10. The impossibility of evaluation of any component asset or any interest in a business, corporation, or profession, and the economic desirability of retaining such asset or interest intact and free from any claim or interference by the other party;

The real property and/or liquid assets in Egypt were not fully established, due to language, evidentiary, authentication and certification issues.

11. The tax consequences to each party;

Maintenance as herein awarded will be deductible by Defendant and taxable to Plaintiff.

12. The wasteful dissipation of assets by either spouse;

Not applicable. To the extent each party retained separate accounts, they have redefined marital property notwithstanding the statutory definition. Each party used so-called "marital" funds for separate purposes. Crediting one party or the other for the use of marital funds for separate purposes would be nearly impossible in a marriage of this duration. Mahoney Buntzman v. Buntzman, supra. However, some credits may be appropriate where the expenditure benefitted the marital estate. The Court will not selectively examine Defendant's withdrawals any more than it will examine Plaintiff's withdrawals in the three years she spent in Egypt from 2008 - 2011.

13. Any transfer or encumbrance made in contemplation of a matrimonial action without fair consideration;

Both parties acted in accordance with the dictates of their faith and cultural traditions in a way that conflicts with New York's Equitable Distribution Law. They did so from the time they married, and they retained their assets without regard to an "economic partnership" or "marital assets". The Court cannot conclude that a lifetime of behaviors was "made in contemplation of a matrimonial action".

14. Any other factor which the Court shall expressly find to be just and proper;



For the reasons set forth herein, based on the parties' economic arrangements, dictated by their religious and cultural traditions, the Court has considered the absence of a true economic partnership.

Maintenance

Turning to the issue of maintenance, the Court finds that this issue is clouded by the incomplete information about assets and income in Egypt. Each party has real property interests in Egypt, but the evidence offered about those assets was limited. Their Stipulation dividing their Egyptian properties effectively removed the issue from the Court's consideration. In addition, [*16]considering the parties' ages and circumstances, the role of Social Security payments must be considered (Myers v. Myers, 118 AD3d 1315 (4th Dept. 2014); Alleva v. Alleva, 112 AD3d 567 (2nd Dept. 2013); Gilliam v. Gilliam, 109 AD3d 871 (2nd Dept. 2013); Siskind v. Siskind, 89 AD3d 832 (2nd Dept. 2011); Penna v. Penna, 29 AD3d 970 (2nd Dept. 2006)).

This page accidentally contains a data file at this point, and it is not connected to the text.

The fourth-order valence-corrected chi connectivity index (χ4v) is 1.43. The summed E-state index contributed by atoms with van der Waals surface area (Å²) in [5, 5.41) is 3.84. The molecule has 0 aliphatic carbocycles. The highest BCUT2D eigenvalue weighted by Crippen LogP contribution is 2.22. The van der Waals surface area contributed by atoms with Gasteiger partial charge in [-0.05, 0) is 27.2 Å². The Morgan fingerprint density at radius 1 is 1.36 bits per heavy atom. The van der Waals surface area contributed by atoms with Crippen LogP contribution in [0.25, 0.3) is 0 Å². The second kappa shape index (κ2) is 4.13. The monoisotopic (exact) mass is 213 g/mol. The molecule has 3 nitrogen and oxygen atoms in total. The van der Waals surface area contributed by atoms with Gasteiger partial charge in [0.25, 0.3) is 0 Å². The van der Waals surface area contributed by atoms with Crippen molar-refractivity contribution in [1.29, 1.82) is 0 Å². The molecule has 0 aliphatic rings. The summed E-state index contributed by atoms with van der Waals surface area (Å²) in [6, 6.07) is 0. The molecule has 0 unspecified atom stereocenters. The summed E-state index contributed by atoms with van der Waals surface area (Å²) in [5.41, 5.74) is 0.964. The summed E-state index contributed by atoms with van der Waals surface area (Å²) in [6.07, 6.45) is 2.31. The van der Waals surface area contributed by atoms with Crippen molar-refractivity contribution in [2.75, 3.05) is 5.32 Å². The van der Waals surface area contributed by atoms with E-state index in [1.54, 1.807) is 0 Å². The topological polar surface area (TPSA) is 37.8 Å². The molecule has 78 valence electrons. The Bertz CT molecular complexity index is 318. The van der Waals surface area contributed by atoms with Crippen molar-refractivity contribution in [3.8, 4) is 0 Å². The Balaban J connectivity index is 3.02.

Applying the provisions of DRL §236 (B)(6), yields the following results:

1. The income and property of the respective parties including marital property distributed pursuant to subdivision five of this part;

Plaintiff's income and property includes the following:

Marital residence

$300,000.00

Advance payments of Equitable Distribution

$ 42,000.00 [FN14]

Inputed employment income (1993-2008)

$225,000.00

401-k balance

$ 34,608.00

Bank/brokerage account in United States

$ 31,000.00

Pension income

$611.00/month

Social Security Disability income [FN15]

$725.00/month

Inputed income (2017-2019)

$ 25,000.00/year

Defendant's income and property includes the following:



Marital residence

$232,000.00

401-k balance

$597,570.00

Bank accounts in United States

$ 38,000.00

Income from Manhattan College [FN16]

$ 65,000.00

Income from Goma Consulting

$ 44,000.00

Egyptian pension

$ 80.00-90.00/mo.

Social Security income

$

2,300.00/month

2. The length of the marriage;

The parties were married on July 28, 1977. The action was commenced on August 5, 2014. The marriage lasted 37 years.

3. The age and health of the parties;

See this factor under Equitable Distribution, infra.

4. The present and future earning capacity of both parties;

Plaintiff, despite her claimed disability, is capable of generating some employment income. Despite her age and claimed limitations, she exercises daily at Club Fit, has engaged in physical activity, such as gardening, and she volunteers at least weekly at a local Islamic school. A vocational analysis suggests Plaintiff can find gainful employment earning between $25,000.00 and $42,648.00 per year. Of course, given her age of 65, she is not likely to continue working for a long period of time. Her pension is $611.00/month and her Social Security Disability income is $725.00/month. In addition, she has been receiving an advance against Equitable Distribution of $1,500.00/month, pursuant to Justice Ecker's Order.

5. The need of one party to incur education or training experience;

Both parties have graduate degrees in their respective fields, and neither requires further training.

6. The existence and duration of a pre-marital joint household or a pre-divorce separate household;

The marital residence has been sold and the proceeds have been divided. The parties had separate households for several years while Plaintiff resided in Egypt.

7. Acts by one party against the other that have inhibited a party's earning capacity or ability to obtain meaningful employment;

This factor is inapplicable. There are no allegations of domestic violence, although there was some testimony alleging Defendant's behavior, at times, was excessive under the circumstances. Each of the parties, according to the testimony, had moments where their behavior could have been more civil.